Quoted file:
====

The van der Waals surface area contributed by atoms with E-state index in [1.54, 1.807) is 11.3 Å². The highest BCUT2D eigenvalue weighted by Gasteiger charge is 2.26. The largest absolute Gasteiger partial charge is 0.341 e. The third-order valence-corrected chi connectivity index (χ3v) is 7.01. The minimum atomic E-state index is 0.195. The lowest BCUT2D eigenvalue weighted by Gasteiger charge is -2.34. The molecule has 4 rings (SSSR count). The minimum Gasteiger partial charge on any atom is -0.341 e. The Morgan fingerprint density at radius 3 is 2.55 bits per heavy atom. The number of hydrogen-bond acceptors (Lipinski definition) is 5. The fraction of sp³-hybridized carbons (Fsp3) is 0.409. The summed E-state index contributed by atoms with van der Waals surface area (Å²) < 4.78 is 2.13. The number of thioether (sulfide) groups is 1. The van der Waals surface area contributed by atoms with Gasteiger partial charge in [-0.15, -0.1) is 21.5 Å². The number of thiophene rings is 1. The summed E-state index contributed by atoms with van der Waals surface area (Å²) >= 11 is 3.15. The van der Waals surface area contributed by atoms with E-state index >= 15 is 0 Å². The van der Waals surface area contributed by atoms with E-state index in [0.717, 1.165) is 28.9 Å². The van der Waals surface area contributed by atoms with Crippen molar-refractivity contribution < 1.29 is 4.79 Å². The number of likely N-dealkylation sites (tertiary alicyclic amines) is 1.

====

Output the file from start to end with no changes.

The van der Waals surface area contributed by atoms with E-state index in [1.54, 1.807) is 11.3 Å². The highest BCUT2D eigenvalue weighted by Gasteiger charge is 2.26. The largest absolute Gasteiger partial charge is 0.341 e. The third-order valence-corrected chi connectivity index (χ3v) is 7.01. The minimum atomic E-state index is 0.195. The lowest BCUT2D eigenvalue weighted by Gasteiger charge is -2.34. The molecule has 4 rings (SSSR count). The minimum Gasteiger partial charge on any atom is -0.341 e. The Morgan fingerprint density at radius 3 is 2.55 bits per heavy atom. The number of hydrogen-bond acceptors (Lipinski definition) is 5. The fraction of sp³-hybridized carbons (Fsp3) is 0.409. The summed E-state index contributed by atoms with van der Waals surface area (Å²) < 4.78 is 2.13. The number of thioether (sulfide) groups is 1. The van der Waals surface area contributed by atoms with Gasteiger partial charge in [-0.15, -0.1) is 21.5 Å². The number of thiophene rings is 1. The summed E-state index contributed by atoms with van der Waals surface area (Å²) >= 11 is 3.15. The van der Waals surface area contributed by atoms with E-state index >= 15 is 0 Å². The van der Waals surface area contributed by atoms with E-state index in [0.717, 1.165) is 28.9 Å². The van der Waals surface area contributed by atoms with Crippen molar-refractivity contribution < 1.29 is 4.79 Å². The number of likely N-dealkylation sites (tertiary alicyclic amines) is 1.